Whether you are familiar with the workings of the tidal environment or not, there is still so much to enjoy — including but not limited to troops of little shorebirds patrolling the beach for food. Sanderlings are some of the cutest of all; they scurry back and forth with the waves, rushing away to avoid the crash and hurrying in to search the wet sand for small mollusks or crustaceans that the waves bring in.
Hammonasset Beach is covered in shells — great piles (like the one above) are not only formed by wave action, but by little birds plucking them out of waterline and carrying them further up shore. Birds engineering the environment:
Here are some gulls, waiting to pluck treasures from the waves:
It wasn’t until I got back, looking through the pictures, when I was able to see that some of the sanderlings were banded. This means that somewhere, sometime, these sanderlings had a cannon net shot over them, were measured and banded by researchers from some organization or university, and have probably been made into subjects of some shorebird study… without seeing the number, though, we can’t say which, so it will forever be a mystery. You can see the little aluminum ring above the left joint in the next picture):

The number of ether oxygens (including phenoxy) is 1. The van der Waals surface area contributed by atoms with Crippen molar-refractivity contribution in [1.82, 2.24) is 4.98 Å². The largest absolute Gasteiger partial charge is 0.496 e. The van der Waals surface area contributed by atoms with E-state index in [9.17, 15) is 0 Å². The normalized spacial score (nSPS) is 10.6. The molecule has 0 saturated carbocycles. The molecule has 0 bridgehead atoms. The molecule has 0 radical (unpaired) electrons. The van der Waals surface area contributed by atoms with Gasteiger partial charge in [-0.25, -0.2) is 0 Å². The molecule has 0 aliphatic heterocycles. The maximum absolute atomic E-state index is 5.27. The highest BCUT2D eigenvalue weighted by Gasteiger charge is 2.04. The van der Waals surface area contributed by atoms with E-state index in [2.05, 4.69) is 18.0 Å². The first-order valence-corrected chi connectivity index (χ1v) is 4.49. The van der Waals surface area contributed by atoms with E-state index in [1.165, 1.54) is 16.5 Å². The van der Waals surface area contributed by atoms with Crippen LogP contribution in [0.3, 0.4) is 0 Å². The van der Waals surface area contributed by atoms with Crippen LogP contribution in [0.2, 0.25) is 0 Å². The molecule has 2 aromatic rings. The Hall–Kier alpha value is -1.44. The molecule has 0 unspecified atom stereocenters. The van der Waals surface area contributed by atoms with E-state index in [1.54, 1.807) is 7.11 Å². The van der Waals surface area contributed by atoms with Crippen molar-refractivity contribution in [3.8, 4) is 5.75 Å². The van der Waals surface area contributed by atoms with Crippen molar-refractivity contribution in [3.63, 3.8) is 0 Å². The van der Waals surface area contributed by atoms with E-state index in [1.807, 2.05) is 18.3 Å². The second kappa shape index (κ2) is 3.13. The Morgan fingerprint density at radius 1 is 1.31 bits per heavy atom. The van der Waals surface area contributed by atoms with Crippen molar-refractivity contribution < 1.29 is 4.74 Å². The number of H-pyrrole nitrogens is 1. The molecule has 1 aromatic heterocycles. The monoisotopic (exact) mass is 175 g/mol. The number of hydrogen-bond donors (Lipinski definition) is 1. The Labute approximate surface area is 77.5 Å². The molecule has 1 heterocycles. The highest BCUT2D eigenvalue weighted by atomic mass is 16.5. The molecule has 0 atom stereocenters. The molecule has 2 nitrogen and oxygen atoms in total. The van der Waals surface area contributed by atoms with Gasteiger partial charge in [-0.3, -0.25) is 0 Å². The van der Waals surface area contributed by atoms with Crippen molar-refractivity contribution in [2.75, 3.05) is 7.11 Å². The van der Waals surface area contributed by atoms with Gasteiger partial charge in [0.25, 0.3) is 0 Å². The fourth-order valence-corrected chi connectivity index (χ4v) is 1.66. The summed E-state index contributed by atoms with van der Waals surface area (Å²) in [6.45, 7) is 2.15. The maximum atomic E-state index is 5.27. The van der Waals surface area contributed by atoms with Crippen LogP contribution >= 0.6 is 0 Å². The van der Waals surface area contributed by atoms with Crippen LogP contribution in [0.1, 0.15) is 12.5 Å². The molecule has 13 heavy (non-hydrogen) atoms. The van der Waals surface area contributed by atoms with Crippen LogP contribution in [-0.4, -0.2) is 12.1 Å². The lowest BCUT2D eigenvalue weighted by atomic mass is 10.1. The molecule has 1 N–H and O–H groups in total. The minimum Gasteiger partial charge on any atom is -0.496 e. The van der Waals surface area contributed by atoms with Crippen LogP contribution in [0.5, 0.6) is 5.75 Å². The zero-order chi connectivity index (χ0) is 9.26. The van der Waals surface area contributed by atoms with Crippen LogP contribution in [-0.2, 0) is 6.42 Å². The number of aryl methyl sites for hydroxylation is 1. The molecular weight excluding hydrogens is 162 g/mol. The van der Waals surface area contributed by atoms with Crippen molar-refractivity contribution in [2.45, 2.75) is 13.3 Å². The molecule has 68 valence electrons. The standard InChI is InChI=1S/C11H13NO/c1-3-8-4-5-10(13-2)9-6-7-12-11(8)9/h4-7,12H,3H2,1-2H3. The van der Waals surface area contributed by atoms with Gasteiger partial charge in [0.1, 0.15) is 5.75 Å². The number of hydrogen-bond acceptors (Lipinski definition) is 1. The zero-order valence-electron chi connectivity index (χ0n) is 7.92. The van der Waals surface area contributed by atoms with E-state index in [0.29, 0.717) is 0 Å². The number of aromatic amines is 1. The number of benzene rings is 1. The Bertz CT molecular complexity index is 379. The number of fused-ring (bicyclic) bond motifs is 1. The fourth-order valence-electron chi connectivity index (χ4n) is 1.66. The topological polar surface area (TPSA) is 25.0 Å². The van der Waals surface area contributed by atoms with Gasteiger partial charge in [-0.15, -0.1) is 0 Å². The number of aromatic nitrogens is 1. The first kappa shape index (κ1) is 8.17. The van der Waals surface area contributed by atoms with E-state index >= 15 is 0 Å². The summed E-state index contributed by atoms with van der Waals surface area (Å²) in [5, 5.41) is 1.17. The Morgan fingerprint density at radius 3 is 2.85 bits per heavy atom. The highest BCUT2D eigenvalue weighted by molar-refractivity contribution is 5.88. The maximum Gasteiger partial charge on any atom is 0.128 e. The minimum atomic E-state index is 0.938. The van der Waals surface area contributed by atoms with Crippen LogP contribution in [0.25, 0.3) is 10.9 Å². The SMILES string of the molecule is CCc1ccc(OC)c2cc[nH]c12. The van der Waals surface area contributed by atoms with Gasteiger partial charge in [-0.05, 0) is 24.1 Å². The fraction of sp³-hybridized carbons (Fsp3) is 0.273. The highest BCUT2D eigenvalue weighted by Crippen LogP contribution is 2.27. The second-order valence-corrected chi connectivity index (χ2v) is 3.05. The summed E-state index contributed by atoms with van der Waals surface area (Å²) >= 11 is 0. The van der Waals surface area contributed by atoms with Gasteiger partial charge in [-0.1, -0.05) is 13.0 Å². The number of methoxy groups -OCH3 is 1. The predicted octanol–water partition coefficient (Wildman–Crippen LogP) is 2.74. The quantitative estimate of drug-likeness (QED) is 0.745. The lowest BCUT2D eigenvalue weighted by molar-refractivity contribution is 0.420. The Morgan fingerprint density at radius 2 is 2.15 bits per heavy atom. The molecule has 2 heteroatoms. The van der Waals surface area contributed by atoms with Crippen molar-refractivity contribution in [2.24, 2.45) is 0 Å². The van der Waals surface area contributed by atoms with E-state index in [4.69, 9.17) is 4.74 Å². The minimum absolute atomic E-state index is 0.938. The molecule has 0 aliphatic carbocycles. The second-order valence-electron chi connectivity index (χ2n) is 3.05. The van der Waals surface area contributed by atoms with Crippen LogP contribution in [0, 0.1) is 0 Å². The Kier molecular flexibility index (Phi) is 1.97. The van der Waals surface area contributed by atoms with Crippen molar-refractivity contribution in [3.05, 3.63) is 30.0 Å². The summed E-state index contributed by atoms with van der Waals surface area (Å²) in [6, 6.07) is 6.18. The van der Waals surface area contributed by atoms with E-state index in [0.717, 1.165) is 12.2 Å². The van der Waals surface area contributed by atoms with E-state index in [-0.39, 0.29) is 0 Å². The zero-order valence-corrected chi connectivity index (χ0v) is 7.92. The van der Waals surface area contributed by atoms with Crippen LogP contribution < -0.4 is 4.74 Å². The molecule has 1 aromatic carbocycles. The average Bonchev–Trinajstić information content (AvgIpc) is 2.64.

There is so much going on at the shore — so many interactions happening at so many scales. It’s not a place that reveals all of its secrets and stories at once. It may seem like just a rocky beach at first; but over time, you realize that it is an environment of extremes, an transition zone between two worlds, where resident life thrives because of unique (and sometimes otherworldly) adaptations. It is so much more than discrete units of life on a checklist; every living thing exists in a context, a set of conditions, under certain circumstances, involving both living and non-living components. In nature, these discrete objects — like birds, bugs, rocks, shells — are kind of like letters of the alphabet: you have to “know” these things to be able to understand the bigger picture, but you are really robbing yourself if you stop the learning there. Only when you see how and why these units connect to one another in a context can you begin to really get at the heart of nature’s mysteries. To me, being able to comprehend the “whole”, these units as they exist in a larger context, is what it means to be “ecologically literate”.
I had a lot of fun, but I also realized… boy, do I have a lot to learn! Maybe I will write more on that later.
“It is advisable to look from the tide pool to the stars and then back to the tide pool again.”